Wow, that was entirely too serious. Here is what I think. I don’t want to actually confront anything, so make my horror victims special with real hopes and desires, make my monsters sweet yet horrible, and make the settings fun. And let me enjoy the confusion of my attraction to the revulsion I know I should be feeling.
In the really, really, really olden days when guys in white blankets tied at the shoulder decided what is so called Tragic, people wanted to watch the rich and powerful fall to misery and death. Whatever. We watch rich and powerful on the news every day sticking it to us in various ways that we can’t even figure out. I wish they would fall. That would be a Comedy. What is tragic is watching a person who might possibly help out my future fall into oblivion. That is why the main character in After Eventide is young girl, Lorraine, who wants nothing more than to grow up and be a teacher. The world needs to back off of her and let her reach her goals, damn it.
The truly frightening monsters are the ones we don’t see coming. They are hot and tell us stories of glory and friendship, while dropping bombshells of hints that they would kill us if they ever choose to. That monster could raise his hand to smash your face in, but you love him even more because he restrained himself. You know who you are- sicko. Man, I have to stop calling myself names. In After Eventide, the monster entices a fifteen-year-old girl into a world of death and violence and a part of you hopes she goes off with Harold to wage war on the human race. Sicko. She needs to be a teacher, remember.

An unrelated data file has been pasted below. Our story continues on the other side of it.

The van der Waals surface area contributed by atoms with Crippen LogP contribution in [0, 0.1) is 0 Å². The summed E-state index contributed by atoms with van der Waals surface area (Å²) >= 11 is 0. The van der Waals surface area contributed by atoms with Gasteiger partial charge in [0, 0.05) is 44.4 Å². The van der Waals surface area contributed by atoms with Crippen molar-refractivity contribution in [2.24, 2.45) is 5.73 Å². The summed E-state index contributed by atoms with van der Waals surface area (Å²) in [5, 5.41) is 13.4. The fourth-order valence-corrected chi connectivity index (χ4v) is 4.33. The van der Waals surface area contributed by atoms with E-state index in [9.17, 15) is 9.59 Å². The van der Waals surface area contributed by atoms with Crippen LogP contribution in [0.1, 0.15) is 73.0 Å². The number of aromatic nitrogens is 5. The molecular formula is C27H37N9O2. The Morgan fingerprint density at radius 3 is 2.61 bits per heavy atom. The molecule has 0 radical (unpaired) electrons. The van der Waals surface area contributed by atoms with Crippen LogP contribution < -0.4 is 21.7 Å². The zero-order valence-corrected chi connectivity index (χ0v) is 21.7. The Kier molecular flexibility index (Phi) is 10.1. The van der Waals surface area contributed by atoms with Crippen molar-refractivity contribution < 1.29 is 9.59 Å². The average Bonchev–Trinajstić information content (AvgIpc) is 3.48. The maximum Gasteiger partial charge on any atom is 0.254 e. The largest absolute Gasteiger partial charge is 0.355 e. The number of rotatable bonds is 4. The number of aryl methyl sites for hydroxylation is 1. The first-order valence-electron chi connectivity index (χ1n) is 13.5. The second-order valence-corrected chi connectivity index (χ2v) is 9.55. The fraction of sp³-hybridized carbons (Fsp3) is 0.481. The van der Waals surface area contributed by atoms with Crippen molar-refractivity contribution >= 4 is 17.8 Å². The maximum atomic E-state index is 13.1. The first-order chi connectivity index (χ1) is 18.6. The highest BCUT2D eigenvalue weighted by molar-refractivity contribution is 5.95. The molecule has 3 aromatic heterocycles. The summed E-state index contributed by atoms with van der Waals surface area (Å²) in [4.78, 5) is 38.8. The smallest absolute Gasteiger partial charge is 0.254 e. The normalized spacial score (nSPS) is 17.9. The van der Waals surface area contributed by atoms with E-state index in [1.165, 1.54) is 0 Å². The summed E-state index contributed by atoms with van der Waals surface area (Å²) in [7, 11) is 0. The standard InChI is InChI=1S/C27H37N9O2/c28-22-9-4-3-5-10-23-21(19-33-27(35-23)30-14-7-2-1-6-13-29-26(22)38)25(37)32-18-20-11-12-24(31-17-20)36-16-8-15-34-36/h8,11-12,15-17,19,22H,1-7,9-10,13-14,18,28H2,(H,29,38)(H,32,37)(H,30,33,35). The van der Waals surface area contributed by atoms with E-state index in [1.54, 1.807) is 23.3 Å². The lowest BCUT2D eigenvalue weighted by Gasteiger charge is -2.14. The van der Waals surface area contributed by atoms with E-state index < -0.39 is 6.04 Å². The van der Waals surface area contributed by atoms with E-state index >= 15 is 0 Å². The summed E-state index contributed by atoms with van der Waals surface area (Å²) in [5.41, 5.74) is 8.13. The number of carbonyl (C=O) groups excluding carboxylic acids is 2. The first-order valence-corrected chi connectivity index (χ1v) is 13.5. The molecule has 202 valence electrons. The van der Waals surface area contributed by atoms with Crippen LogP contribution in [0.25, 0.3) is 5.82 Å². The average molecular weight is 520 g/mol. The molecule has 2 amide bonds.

And my horror is always funnest in places that I know and love. When I read a novel, I want to loose myself for a little while, and that is always fun in places I love. How many horror movies are at the amusement park? And what I love is the beach. How fun is it to have death and violence at the beach? Bright sunny days, blood filled nights. Too awesome.
David Cronenberg is totally right about horror as an act of confronting, “aspects of your own life that are difficult to face.” And one of the most difficult aspects of our modern life is figuring out the values we choose to hold regarding those of the opposite sex. Questions like- what level of violence is sexy in a man? At what point does a girl say, “I am outta here.” How old is too old, or too young? I like to examine these tough questions while cracking up along the way, so I wrote a fun novel about a monster that confronts modern realities while holding onto his thousand year old ideas of violence. Bet you’d like it too.
In honor of Halloween, answer this question and I will randomly choose a comment to receive a free hard cover copy of After Eventide.
Which would you rather be, a medieval vampire or modern vampire? And why?
Just a note I haven't had the chance to read this book for review yet but my daughter read it and loved it, in fact she couldn't put it down.
It went everywhere with us until she finished reading it. That says so much about this book.
I've only seen her do that with one other book- Nightshade which she has declared to be her all time favorite so that says After Eventide is a fang-tastic read.